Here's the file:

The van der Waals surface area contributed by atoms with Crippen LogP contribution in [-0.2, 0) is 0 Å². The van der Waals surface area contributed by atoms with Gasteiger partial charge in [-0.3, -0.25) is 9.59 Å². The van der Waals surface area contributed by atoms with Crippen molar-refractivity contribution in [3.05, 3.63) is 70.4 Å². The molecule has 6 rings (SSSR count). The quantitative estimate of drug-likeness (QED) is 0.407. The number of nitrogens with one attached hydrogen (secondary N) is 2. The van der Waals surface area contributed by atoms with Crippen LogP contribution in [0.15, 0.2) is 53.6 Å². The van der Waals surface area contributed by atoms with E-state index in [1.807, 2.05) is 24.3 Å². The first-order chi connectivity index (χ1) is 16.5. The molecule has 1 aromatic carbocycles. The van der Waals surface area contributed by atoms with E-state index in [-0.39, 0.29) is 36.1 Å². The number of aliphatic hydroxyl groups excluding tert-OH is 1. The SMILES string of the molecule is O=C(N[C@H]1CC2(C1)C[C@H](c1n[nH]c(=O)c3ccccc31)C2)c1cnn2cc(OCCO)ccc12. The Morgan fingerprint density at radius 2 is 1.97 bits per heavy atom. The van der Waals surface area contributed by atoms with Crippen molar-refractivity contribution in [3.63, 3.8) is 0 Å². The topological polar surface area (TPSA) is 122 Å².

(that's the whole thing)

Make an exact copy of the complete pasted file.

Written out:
The van der Waals surface area contributed by atoms with Crippen LogP contribution in [-0.2, 0) is 0 Å². The van der Waals surface area contributed by atoms with Gasteiger partial charge in [-0.3, -0.25) is 9.59 Å². The van der Waals surface area contributed by atoms with Crippen molar-refractivity contribution in [3.05, 3.63) is 70.4 Å². The molecule has 6 rings (SSSR count). The quantitative estimate of drug-likeness (QED) is 0.407. The number of nitrogens with one attached hydrogen (secondary N) is 2. The van der Waals surface area contributed by atoms with Crippen LogP contribution in [0.15, 0.2) is 53.6 Å². The van der Waals surface area contributed by atoms with E-state index in [1.807, 2.05) is 24.3 Å². The first-order chi connectivity index (χ1) is 16.5. The molecule has 1 aromatic carbocycles. The van der Waals surface area contributed by atoms with E-state index in [-0.39, 0.29) is 36.1 Å². The number of aliphatic hydroxyl groups excluding tert-OH is 1. The SMILES string of the molecule is O=C(N[C@H]1CC2(C1)C[C@H](c1n[nH]c(=O)c3ccccc31)C2)c1cnn2cc(OCCO)ccc12. The Morgan fingerprint density at radius 2 is 1.97 bits per heavy atom. The van der Waals surface area contributed by atoms with Crippen molar-refractivity contribution in [3.63, 3.8) is 0 Å². The topological polar surface area (TPSA) is 122 Å².